Gary L. Wolfe: Buffalo Buskers
Our city is especially attuned to the pleasures of street life as the weather turns warmer after months of winter indoor life. As the season of art walks, festivals, and fairs is just beginning in Western New York, new work by Gary L. Wolfe celebrates the tradition of street musicians. The lone performer or ensemble with donation hat on the ground is a familiar sight throughout the world since ancient times. These artists entertain in exchange for rewards of gratitude—cash, gifts, food, or drink. Wolfe’s performers are immersed in their playing, while those around them are often absorbed in their own psychic space or talking with others. He explains: “As viewers, we come to these paintings and observe them as a momentary interlude in an ongoing narrative; a rest in a resonating melody.” The artist’s work addresses fundamental human concerns. He has previously exhibited a large body of portraits of homeless folks who inhabit our streets.The small side gallery at Starlight features a few selections from his Wall of Forgotten Faces series that points to the suffering, striving, and surviving all around us. A Musical Interlude moves our attention to the hopefulness of social gatherings—the reprieve found in art, music, and celebration.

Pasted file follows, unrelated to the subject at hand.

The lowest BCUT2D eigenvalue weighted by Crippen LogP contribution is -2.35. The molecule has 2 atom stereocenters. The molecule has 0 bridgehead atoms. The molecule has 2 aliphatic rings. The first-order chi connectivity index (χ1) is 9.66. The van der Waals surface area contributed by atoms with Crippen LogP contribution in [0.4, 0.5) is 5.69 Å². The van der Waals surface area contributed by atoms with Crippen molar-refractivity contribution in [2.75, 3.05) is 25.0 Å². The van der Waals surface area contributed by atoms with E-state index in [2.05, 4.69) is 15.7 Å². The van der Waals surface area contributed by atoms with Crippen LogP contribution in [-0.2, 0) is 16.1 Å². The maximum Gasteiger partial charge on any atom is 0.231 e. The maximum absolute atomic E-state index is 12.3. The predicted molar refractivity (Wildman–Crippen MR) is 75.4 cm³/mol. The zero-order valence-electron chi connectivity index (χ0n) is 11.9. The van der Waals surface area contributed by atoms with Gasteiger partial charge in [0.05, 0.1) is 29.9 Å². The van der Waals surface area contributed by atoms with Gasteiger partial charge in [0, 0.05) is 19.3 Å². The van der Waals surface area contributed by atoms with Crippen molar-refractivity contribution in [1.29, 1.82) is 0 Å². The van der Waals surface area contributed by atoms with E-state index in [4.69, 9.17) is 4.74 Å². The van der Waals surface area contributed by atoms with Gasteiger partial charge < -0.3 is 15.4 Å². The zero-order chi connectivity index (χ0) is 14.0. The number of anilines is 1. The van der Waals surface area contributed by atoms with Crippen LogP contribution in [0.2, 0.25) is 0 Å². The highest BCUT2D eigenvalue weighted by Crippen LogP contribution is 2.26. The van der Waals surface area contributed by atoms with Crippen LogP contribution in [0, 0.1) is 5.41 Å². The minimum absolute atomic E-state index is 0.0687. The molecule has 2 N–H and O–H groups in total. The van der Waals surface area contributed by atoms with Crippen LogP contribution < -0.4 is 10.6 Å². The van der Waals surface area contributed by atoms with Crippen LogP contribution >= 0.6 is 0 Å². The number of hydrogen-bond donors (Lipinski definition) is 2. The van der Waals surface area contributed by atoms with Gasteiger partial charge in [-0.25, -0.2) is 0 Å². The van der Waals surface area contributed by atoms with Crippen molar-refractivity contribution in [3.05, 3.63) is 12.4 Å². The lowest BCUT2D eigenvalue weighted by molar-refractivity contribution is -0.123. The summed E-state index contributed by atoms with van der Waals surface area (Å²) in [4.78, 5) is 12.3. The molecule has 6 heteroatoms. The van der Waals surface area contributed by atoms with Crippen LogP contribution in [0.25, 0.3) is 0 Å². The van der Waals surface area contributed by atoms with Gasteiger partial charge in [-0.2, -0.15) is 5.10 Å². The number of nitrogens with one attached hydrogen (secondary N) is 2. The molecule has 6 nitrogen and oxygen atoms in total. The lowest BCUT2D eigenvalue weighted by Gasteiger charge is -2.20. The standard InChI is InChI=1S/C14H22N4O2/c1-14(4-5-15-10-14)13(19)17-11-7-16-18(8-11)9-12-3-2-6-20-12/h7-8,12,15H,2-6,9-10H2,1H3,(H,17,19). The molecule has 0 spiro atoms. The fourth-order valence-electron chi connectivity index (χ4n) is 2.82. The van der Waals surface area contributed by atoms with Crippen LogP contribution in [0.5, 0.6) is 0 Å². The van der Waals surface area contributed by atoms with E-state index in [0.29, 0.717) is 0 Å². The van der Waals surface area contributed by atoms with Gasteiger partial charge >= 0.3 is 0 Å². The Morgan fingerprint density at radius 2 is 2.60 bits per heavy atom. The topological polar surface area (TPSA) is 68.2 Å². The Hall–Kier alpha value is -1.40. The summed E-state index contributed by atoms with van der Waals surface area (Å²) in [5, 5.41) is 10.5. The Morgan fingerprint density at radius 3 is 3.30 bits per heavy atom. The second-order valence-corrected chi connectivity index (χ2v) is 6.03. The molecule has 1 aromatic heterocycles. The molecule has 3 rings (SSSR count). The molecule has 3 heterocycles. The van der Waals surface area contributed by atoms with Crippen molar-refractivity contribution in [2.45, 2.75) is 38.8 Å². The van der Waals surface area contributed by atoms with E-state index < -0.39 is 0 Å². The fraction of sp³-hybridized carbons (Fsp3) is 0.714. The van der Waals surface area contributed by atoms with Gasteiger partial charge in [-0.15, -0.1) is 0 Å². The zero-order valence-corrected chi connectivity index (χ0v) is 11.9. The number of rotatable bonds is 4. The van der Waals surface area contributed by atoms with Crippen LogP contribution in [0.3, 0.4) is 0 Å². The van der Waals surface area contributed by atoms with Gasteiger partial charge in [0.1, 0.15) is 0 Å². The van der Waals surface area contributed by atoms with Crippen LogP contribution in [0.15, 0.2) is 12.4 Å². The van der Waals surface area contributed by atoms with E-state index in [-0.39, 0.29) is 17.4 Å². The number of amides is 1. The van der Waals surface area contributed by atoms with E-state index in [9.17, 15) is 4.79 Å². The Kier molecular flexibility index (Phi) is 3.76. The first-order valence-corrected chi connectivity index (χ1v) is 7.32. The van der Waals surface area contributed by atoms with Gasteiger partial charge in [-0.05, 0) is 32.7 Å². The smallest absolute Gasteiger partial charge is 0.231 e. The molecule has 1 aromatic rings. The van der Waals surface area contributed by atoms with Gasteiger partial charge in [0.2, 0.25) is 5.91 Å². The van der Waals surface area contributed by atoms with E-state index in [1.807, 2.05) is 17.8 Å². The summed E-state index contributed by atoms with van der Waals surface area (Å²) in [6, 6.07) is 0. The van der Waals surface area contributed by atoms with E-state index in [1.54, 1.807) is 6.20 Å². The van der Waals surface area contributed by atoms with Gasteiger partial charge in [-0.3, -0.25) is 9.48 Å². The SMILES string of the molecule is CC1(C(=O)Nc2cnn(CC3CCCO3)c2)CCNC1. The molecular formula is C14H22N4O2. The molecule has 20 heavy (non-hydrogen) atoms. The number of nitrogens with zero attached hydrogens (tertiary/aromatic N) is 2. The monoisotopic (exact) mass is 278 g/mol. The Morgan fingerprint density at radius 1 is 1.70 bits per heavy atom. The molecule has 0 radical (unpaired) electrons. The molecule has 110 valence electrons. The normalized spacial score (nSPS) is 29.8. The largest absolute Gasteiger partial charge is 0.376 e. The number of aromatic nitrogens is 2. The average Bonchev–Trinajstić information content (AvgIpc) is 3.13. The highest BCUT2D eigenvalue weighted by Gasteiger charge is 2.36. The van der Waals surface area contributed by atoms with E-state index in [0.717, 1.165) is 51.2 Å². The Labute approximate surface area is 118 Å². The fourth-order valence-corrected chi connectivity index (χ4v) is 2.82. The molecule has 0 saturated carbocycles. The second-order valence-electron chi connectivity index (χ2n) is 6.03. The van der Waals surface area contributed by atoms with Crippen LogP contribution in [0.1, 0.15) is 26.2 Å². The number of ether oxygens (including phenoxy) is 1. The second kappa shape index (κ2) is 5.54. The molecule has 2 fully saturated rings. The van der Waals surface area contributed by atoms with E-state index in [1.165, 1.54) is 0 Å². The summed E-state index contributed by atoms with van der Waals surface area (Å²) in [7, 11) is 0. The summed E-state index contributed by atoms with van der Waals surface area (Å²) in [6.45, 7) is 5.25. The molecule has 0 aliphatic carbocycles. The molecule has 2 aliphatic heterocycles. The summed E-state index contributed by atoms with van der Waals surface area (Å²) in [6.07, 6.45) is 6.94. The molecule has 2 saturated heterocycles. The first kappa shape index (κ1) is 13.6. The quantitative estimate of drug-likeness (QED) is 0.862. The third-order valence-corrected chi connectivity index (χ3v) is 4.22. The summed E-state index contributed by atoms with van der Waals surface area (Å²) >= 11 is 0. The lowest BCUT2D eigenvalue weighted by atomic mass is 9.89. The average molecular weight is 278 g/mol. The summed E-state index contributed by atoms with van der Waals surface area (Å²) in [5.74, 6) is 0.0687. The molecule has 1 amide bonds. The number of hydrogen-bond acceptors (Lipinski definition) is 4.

Wolfe works with encaustic and oil on tar paper, materials that highlight the gritty tactile quality of the street and his skillful representational painting ability. The musician is a traditional subject in painting. Renoir, Manet, and Picasso come to mind. However, these paintings are not portraits of the players. Instead, they reveal entire storied environments full of local color—recognizable people and places in the downtown community. Looking at (seeing) his paintings evokes a bit of synesthesia. The music and voices are almost heard—taste, smell, and touch are activated. A group gathers in front of the former College Street Gallery. A violinist stands between Hardware and Spirits of Allentown. The detailed scenes include posters pasted on lamp posts, deep shadow, tattooed flesh, and eclectic street attire. A sax player dons an over-sized sombrero. A songstress gestures passionately in a flowing vibrant patterned skirt. An assembly of food vendors beckon a crowd of weary walkers, conjuring a felt sense of afternoon heat and the wafting aroma of fried dough.
Aldous Huxley wrote: “After silence, that which comes nearest to expressing the inexpressible is music.” The busker is one who seeks after this ineffable and shares it with those who listen. The uplifting paintings of Gary L. Wolfe will remain on view through May 29. Starlight is open to the public weekdays.